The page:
Monday, February 28, 2011

The Winter Sun of Provence

Our second day of winter sun in Provence found us starting our morning in the Roman capital of Provence, the town of Arles. Situated at the crossroads of trade between Italy and Spain, as well as the Mediterranean and northern Gaul, it reached its pinnacle under the reigns of three great Emperors, Augustus, Antoninus, and Constantine. The amphitheater still stands today, as well as remnants of the theater, forum and an aqueduct, as a testimony to the glory it once earned.

Built around the end of the first century AD, the amphitheater would hold as many as 20,000 people, who would come for the chariot races and bloody hand-to-hand battles.

Today it showcases bullfights, as well as plays and concerts.

Arles is also known to be the home of Vincent Van Gogh during some of the last years of his troubled life when he was so prolific.  While living here, he painted over 300 pictures, some of them his most famous ones. He dreamed of starting an artists' colony in Arles, but most of his time here, he was struggling with his own demons. He often painted scenes of Arles such as the crowds at the bullfights at the amphitheater.

At the heart of the town, we found ourselves at the Place de la République, where stands an obelisk from the ancient forum, as well as the 
Eglise St.Trophime.

Built during the 11th-12th century, the portal with its classic Romanesque 
decoration really drew us in. Fascinating to imagine it lasting all this time.

And now for my favorite part--the cloisters of the church. This part of the church was built for the use of the canons, the priests who attended the bishop and watched over the property.

The canons lived the life of monks in a common dormitory, and behind a wall separating them from the city. Quiet and solitude.

We continued wandering through the streets of Arles,

where we found the very cafe that Van Gogh painted 

in The Café Terrace on the Place du Forum.

Gauguin came to see Van Gogh in Arles where the two painted side by side for a spell, before their relationship began to deteriorate. The two argued often and one day when Van Gogh was feeling particularly despondent, he confronted Gauguin with a razor blade, causing him to flee. At that point, Van Gogh retreated to a brothel where he cut off the bottom portion of his ear lobe, and handed it in tissue paper to a prostitute, asking her to keep it for him. Soon after he was hospitalized in the Hospital of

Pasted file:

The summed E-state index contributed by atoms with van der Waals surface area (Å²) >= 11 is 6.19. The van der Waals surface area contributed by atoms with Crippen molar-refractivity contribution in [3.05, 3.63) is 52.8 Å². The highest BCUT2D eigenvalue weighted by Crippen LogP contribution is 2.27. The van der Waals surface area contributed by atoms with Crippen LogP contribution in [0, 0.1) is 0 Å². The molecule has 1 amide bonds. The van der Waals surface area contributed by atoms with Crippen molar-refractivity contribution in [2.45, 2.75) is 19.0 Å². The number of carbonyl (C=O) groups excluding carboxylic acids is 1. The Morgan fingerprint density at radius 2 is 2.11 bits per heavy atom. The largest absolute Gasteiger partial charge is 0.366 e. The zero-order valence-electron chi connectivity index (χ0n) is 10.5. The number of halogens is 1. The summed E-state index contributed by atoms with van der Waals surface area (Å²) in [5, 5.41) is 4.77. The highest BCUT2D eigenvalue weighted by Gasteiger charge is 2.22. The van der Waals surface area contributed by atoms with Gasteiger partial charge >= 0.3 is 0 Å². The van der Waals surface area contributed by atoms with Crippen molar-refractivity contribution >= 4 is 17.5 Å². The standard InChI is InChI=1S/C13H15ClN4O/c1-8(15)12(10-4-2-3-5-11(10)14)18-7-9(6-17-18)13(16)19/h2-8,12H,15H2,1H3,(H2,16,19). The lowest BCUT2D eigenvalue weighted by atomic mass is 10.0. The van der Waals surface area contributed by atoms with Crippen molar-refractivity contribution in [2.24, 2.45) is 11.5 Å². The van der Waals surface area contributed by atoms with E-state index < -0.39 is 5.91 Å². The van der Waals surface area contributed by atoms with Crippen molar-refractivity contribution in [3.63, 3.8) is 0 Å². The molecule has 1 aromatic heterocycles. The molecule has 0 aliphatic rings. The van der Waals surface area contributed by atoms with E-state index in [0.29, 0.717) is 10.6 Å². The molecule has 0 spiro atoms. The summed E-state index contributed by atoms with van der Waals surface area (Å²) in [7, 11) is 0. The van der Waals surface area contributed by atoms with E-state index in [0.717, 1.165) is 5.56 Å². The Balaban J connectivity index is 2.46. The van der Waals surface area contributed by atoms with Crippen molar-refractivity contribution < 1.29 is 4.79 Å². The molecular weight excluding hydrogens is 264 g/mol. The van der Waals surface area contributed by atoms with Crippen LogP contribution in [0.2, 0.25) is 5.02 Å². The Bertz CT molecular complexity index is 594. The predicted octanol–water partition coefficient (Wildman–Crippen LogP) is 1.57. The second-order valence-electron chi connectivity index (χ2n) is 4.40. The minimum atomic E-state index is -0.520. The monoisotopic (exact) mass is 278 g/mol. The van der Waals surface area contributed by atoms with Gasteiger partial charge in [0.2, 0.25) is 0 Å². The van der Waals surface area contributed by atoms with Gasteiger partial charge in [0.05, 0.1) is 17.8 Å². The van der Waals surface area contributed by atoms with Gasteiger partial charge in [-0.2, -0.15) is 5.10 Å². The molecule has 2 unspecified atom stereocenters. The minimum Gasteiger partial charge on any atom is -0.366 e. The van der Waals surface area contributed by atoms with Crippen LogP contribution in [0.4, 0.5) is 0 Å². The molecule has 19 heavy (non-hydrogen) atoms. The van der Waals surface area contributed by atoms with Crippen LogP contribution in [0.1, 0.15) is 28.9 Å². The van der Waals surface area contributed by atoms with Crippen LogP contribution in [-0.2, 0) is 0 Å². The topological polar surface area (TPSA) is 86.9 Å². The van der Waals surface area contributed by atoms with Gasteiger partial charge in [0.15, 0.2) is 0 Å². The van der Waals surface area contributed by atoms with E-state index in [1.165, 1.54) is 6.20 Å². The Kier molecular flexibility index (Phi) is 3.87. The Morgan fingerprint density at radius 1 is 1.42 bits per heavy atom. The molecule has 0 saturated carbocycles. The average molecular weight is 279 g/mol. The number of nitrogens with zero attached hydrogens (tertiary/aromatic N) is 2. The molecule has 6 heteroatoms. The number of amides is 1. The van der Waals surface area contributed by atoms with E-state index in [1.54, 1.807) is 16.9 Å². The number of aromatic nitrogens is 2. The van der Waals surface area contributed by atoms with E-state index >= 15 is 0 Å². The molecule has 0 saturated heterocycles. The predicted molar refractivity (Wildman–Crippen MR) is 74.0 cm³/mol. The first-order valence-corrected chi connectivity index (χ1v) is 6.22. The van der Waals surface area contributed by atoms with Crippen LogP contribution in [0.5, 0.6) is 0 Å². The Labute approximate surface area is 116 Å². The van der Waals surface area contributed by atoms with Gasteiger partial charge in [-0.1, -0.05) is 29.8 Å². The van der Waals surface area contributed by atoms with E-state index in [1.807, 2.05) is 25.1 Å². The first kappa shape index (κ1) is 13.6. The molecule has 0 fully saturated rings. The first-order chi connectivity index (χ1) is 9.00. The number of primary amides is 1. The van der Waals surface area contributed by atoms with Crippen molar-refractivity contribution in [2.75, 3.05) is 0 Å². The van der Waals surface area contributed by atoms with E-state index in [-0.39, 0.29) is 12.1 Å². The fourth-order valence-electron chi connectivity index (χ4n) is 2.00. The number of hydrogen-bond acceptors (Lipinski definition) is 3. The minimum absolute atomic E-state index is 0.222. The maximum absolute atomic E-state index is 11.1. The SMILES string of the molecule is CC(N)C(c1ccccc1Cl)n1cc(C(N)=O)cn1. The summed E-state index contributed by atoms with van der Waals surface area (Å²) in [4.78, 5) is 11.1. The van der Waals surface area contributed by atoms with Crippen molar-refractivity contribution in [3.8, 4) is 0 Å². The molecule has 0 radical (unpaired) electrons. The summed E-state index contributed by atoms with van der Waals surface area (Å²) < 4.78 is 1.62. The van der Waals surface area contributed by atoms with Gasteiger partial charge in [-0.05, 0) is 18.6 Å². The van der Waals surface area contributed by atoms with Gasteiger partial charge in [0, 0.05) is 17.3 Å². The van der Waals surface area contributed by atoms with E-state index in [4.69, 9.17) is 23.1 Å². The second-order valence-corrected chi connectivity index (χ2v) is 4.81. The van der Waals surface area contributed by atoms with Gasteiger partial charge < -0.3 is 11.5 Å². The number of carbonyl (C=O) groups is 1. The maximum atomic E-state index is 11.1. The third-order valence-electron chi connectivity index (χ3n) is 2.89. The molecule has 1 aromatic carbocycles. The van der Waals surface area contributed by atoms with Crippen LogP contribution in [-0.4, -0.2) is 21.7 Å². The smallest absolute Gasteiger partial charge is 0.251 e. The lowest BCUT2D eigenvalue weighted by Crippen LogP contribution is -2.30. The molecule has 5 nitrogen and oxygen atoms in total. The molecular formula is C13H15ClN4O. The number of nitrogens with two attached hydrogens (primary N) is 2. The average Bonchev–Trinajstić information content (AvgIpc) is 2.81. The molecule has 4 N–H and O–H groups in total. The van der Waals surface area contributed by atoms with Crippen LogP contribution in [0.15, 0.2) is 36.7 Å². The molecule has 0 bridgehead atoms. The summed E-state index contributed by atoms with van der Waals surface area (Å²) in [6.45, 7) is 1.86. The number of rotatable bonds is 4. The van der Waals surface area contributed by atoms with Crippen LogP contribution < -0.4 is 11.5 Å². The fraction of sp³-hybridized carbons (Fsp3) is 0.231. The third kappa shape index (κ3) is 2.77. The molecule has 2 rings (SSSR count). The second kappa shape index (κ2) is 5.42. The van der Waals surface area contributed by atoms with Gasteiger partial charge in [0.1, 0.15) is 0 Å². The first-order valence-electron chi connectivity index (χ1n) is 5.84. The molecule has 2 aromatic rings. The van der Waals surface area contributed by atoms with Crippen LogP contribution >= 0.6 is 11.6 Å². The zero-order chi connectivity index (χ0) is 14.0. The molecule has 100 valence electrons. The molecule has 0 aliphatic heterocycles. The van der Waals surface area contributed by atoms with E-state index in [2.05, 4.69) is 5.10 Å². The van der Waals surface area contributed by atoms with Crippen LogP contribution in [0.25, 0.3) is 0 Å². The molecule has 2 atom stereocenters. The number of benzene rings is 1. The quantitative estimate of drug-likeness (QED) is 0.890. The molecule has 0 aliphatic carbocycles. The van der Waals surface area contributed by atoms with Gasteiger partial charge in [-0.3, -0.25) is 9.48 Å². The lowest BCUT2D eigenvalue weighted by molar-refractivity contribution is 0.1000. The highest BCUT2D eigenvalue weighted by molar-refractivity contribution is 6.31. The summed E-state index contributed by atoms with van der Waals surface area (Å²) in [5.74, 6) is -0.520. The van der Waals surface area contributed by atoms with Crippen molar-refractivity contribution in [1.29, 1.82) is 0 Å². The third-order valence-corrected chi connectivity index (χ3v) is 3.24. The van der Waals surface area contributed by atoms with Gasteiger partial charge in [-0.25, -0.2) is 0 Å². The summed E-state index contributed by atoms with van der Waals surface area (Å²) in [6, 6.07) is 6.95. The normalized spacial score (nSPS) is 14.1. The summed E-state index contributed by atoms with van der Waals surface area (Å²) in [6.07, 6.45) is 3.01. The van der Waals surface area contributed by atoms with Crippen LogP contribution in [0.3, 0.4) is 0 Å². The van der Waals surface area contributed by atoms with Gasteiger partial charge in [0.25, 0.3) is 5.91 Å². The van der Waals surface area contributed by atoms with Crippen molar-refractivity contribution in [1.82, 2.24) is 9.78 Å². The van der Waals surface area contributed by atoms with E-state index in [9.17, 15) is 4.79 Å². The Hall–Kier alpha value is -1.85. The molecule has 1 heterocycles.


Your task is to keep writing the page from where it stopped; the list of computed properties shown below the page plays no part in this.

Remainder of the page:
Arles, seen above, where he continued suffering on and off with hallucinations. 

While there, he painted the courtyard and a few other paintings, before being committed to an insane asylum near St. Rémy de Provence, just across from the ruins of Glanum.

We carried on our trip that day to the Pont du Gard, a fascinating structure spanning the Gardon River.

It is part of a 50 kilmeter aqueduct which supplied the Roman town of Nimes with fresh water.

It is considered an architectural masterpiece, and to think it was built in the first century AD. I never cease to be amazed at the technological advance of the Romans. For those of you who have been there, you know how crowded the aqueduct typically is, but on that glorious sunny day, we were the only ones crossing the bridge.
One thing I was constantly reminded of during our trip was the attraction and draw that the light of this region had on artists, especially in the Impressionist era. As just an amateur photographer, I was intrigued by the beauty of the sunny January skies. Hope you enjoyed this little trip by photos, since I have a little more of Provence to share with you in the next blog post coming soon.

Thursday, February 24, 2011

Provence in January

Who on earth goes to Provence in January you might ask? Well, if the girls are going, so am I, I always say, and this time it was 16 friends from the American Women's Club here in London. Was it sunny? Yes. Was it warm? Uh, no. Was it crowded like Provence can sometimes be? Not in the least!

After arriving in Marseilles, we headed straightaway to the deserted hillside-perched village of Les Baux de Provence. It was once a thriving stronghold in the 10th century for the feudal lords of Baux who claimed to be descended from Balthazar, one of the legendary Wise Men. With the star of Bethlehem on their tunics as inspiration,  they controlled 79 surrounding cities at their peak of glory.

From the view of their ruined castle, and with the chain of the Alpilles mountains in the background, 

 it's an amazing experience imagining what it must have been like

to live at such "altitudes" of power.

Moving on, we stopped at the Roman ruins of Glanum, a fortified town founded in the 6th century B.C.   The triumphal arch is considered to be one of the first of its kind in Provence and was situated just outside the northern gates of the ancient city.